If Harold Ramis' Year One weren't so damned funny - not all the time, but a lot of the time - it would be a pretty easy movie to loathe. The comedy finds a pair of Paleolithic outcasts (Jack Black's Zed and Michael Cera's Oh) traveling from their Stone Age forest dwelling to the primitive Las Vegas of Sodom, with a few Biblical detours tossed in along the way, and it hints that something has gone oddly wrong with Ramis' direction. Filmed with such an emphasis on full-face closeups that it seems almost to have been designed for the small screen, the cramped visual style is about the only style on display here; the movie is so haphazardly edited that it occasionally borders on the incoherent - it's not always clear where, and when, we are - and the unfunny routines are so bizarrely protracted that the unfunniness almost seems to be the point. A potentially hysterical sequence with Cain and Abel (David Cross and Paul Rudd) eventually grows merely vile, while far too much time is spent on Oliver Platt's fey dithering as a Sodomite (in more ways than one), and what starts as an enjoyably outré change of pace degenerates (in more ways than one) into something the actor might consider erasing from his résumé before heading back to Broadway.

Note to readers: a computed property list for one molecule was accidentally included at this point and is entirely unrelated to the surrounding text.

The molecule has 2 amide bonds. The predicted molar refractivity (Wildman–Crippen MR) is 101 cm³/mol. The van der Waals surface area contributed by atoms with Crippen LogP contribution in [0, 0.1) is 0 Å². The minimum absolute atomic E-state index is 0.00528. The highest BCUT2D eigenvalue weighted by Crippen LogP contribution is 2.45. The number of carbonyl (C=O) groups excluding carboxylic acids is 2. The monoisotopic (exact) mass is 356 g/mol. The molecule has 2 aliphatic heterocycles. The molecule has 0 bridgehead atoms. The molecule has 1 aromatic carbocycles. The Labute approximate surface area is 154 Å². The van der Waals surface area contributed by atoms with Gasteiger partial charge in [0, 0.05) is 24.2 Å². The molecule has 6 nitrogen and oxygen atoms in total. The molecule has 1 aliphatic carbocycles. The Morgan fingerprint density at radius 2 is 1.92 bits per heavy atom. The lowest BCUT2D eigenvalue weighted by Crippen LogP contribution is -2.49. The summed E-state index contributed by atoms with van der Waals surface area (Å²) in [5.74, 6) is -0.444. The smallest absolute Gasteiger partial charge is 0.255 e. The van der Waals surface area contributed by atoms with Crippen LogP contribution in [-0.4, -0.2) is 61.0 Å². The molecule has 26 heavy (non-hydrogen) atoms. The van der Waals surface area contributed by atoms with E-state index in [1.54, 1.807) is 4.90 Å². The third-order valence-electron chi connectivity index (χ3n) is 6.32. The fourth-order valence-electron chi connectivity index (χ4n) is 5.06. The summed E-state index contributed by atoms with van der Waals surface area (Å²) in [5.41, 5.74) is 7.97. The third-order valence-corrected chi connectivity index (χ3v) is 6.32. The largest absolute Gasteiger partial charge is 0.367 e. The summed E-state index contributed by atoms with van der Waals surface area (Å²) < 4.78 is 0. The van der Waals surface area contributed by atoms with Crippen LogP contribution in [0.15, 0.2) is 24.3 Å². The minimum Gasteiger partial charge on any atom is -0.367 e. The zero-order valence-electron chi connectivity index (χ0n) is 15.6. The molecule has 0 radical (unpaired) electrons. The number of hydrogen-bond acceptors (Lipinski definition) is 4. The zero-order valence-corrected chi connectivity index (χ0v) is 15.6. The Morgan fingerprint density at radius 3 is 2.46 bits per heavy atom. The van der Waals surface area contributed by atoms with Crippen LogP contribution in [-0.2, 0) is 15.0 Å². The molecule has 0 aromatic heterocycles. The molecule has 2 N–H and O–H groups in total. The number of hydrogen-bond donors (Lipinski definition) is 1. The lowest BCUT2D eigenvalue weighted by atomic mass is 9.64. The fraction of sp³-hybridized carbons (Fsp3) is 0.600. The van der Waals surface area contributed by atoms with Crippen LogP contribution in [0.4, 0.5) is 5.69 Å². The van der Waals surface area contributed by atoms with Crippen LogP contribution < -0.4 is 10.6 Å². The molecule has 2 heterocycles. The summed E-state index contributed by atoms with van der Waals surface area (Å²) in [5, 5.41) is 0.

Yet there are still enough laughs here to merit a happily laid-back viewing, though perhaps more of them if you're doing the laying back from the comfort - and the access to alcohol-slash-whatever - of your own home. Despite his mostly unsatisfying introductory scene, Cross' brashly hostile turn grows more dementedly inspired as it progresses, and Hank Azaria does one of his peerlessly silly Hank Azaria numbers, playing Abraham as a proudly devout man all too excited to have invented the circumcision. (Poor Christopher Mintz-Plasse, as Isaac, is his first "volunteer.") While the women here are mostly decorative, June Diane Raphael reveals a stellar deadpan in the role of Zed's level-headed crush. And while neither is doing anything they haven't been asked to do dozens, if not hundreds, of times before, Black and Cera develop and maintain a surprisingly winning comic rhythm, and make Year One's best lines sail through sheer confidence in their comic personae - Black, ballsy and lascivious, Cera, anxious and ironic. We may know their shtick all too well by now, but there's still considerable enjoyment to be had in hearing Cera defend his ill luck with the ladies by insisting, "I'm a virgin by choice," while Black, eyebrow raised, replies, "Not your choice."